When I played baseball as a youth, I had no idea that the game was actually preparing me for later life. Being a hitter involves a lot of failure. In fact, even the truly great Major League hitters fail (or get out) seven out of every ten times at bat. As I later discovered, coping with a batting slump in baseball isn’t all that different than coping with a string of difficulties and challenges in life overall.
I remember a particular game in which I was playing as catcher. I made a throwing error that allowed the other team to score three runs in the very first inning. Afterwards in the dugout, one of my teammates saw that I was really down on myself. He came over and told me that the sign of an excellent player is how they come back from adversity. I decided then that I would shake off this major blunder and concentrate on helping my team. As things would have it, I got a key hit late in the game that helped my team to come from behind and win the game.
In life I’ve also experienced some slumps, setbacks, and failures. As with baseball, I’ve had to shake off discouragement, refocus my energies, and “get back in the game,” so to speak—because my teammates (family, friends, ministry, and church members) were depending on me. In retrospect, while I was never a great baseball player, the game itself taught me many lessons that I’m still applying today.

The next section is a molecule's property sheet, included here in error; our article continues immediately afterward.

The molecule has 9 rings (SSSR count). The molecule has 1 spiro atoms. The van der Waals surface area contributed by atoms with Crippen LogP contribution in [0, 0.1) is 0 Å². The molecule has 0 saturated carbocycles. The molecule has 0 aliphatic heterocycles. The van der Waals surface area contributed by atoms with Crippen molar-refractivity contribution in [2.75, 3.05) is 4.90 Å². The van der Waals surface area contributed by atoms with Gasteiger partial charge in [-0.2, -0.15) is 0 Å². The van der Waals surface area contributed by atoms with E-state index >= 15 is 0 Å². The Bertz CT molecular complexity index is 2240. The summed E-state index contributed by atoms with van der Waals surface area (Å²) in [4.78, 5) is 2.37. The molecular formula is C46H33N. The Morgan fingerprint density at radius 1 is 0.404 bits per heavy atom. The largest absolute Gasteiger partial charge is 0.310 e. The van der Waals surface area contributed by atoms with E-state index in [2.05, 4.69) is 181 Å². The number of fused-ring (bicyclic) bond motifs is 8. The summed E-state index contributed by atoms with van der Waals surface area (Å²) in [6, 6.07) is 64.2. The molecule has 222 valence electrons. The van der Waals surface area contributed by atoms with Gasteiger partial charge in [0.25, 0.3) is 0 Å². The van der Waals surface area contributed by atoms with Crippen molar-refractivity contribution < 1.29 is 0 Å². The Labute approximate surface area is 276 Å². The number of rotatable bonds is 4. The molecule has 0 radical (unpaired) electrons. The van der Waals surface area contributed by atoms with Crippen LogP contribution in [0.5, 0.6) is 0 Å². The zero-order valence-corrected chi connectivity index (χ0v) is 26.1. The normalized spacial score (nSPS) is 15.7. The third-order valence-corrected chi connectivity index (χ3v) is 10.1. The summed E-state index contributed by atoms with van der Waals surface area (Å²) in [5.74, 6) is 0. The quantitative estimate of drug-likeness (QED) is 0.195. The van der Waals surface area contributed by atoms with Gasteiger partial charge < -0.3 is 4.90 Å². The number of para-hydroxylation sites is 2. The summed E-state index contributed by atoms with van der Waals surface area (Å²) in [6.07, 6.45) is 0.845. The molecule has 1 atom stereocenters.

With baseball season beginning anew this week, here’s an article I wrote some time ago that explains how I came to love baseball and how the game echoes life itself: “Reflecting on Baseball and Life.”
German philosopher and atheist Friedrich Nietzsche (1844–1900) was the first to proclaim, “God is dead.” Nietzsche holds an important position in the history of philosophy, serving as a forerunner to the secular movements of atheistic existentialism and secular postmodernism.
While Nietzsche remained very critical of institutionalized Christianity and Christians in particular, on occasion he spoke respectfully of Jesus Christ and of his character. Continue reading
A critical component of living a good (happy, satisfying, and meaningful) life is incorporating the concept of gratitude. Being aware of and appreciative for the good things one has been given can serve to transform one’s whole existence. This attitude of gratitude in life is one of the most important teachings from the historic Christian world-and-life view. Continue reading
Popular Christian bumper stickers featuring the letters “NOTW” remind drivers that Christ’s kingdom is “not of this world” and that His followers are “foreigners and exiles” in this world. For many American Christians, however, our spiritual loyalty can often get tangled with patriotism. How can we claim to be “not of this world” and yet still honor our earthly nations?
As the son of World War II soldier, I take great interest in the history of my country and look forward to celebrating our freedom tomorrow on July 4. I also have a moral responsibility to fulfill the civic duties my country requires. However, like all Christians, I must comply with my “eternal” responsibilities first.